This is a post that has been in my draft folder for months. It is one I should have written sooner- way sooner.
Divorce rates among law enforcement marriage is a topic that our community hears about all the time.
Nearly every week when I scroll Facebook or in a closed group for law enforcement wives, I see posts starting with “given the high divorce rate for law enforcement…..”. Or I receive DMs on social media from police girlfriends/fiancés about how to prepare their relationship given the “current statistics”.
These posts break my heart every. single. time. Why?
Because the majority of everything you are hearing/reading regarding divorce in law enforcement is FALSE!
So let’s break it down and talk about how those myths started, what CURRENT research says and why those myths need to be debunked.
The real truth about police divorce rates:
Know the facts.
Years ago a very small study came out (in the 60’s and 70’s) saying that police officers had one of the highest rates of divorce. Some people have even quoted rates as high as 75% (I have seen this numerous times). And sadly, to this day I still read/hear of people throwing out this extremely high rate of divorce.
In Cyndi Doyle’s Podcast Code 4 Couples Episode 60, she actually myth busts this very topic and says that this very old research was “done in limited geographic regions or research was limited to one very small department. You can not do a study with just one department”. She later goes on to say that “the divorce rate for law enforcement is a MYTH.”
New credible research has been done as early as 2010 (so 40-50 years later) that debunks those high divorce rates.
This data found that law enforcement actually has a divorce rate LOWER than the national average.
The current research does not seem widely known because some statistical reports are only accessible by psychologists or they have to be paid for and are not to be distributed. This obviously makes it hard for the general public to be up-to-date on current research but findings from these studies are linked below.
Find credible sources.
It is extremely important to find trusted resources before we start believing every statistic thrown our way. Sadly, some academies are still throwing out the high divorce rate statistic and as we have learned, it is false.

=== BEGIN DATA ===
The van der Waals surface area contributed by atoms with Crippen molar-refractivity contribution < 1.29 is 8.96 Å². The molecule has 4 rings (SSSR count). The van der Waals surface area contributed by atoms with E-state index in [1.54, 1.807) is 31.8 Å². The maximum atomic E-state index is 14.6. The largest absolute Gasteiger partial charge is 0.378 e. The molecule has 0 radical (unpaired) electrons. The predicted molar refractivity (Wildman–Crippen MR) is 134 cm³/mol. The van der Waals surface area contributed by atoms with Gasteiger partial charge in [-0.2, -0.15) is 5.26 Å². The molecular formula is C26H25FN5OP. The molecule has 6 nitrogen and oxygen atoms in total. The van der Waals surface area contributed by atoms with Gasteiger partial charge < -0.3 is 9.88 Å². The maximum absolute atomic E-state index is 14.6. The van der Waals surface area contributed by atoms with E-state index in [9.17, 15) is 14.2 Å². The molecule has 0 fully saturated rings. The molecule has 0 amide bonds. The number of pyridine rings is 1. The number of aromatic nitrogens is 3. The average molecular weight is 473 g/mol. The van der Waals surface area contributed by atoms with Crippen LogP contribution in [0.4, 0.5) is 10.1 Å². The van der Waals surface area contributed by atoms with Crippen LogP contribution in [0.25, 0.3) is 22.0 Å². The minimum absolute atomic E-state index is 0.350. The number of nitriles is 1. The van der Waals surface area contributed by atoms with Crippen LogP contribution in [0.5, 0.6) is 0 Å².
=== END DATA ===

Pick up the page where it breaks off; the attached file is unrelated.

One resource I trust is Cyndi Doyle from Code 4 Couples as I mentioned above. She is a highly credible source within the law enforcement community and is the host of the podcast Code 4 Couples. She is a licensed psychologist (and a fellow police wife), has access to up-to-date research and consistently provides advice for law enforcement officers, spouses, and marriages.
Episode 60 of her podcast is called The Divorce Myth and I highly recommend giving it a listen. She discusses more about this current research and why the rate has changed over time.
One other tip: When looking for credible articles online, be sure to pay attention to the date they were written. You want to look for the MOST RECENT articles by date. In addition, if the article is citing information or research from YEARS ago then I recommend searching for more current readings.
If you hear others talking about the divorce myth and the very old research then I encourage you to speak up and share this article or other pieces of credible information with them. We truly need to break this myth down in our culture and stop putting fear into law enforcement relationships.
Stop taking marriage advice from friends, the internet and closed groups on social media.
Everyone seems to know something about everything these days (that was kinda a mouthful). But not everyone has great advice.
When it comes to your marriage, keep it private and don’t take advice from outside sources unless it is a professional counselor or someone of that nature.
That Peer Support Couple did an interview on their Facebook page recently that talks about not taking your marriage advice from the internet. You can check it out here. You can also get more information about peer support and critical incidents from That Peer Support by checking out their website.
You are not a statistic.
Obviously the divorce myths worried many couples and brought unnecessary fear and doubt into their relationship.
But, regardless of any statistic, you have to remember that your marriage is more than a NUMBER. Don’t fall victim to generalizations. Focus on you, your spouse, and your marriage. Don’t let any outside influencers come into your relationship.
If you need help in your relationship
We all need help in our relationship from time to time and that’s normal. Again, you don’t have to be another statistic so seeking counselor or help from a professional does not make you weak or a failure.
If you need resources, you can visit my resources tab here.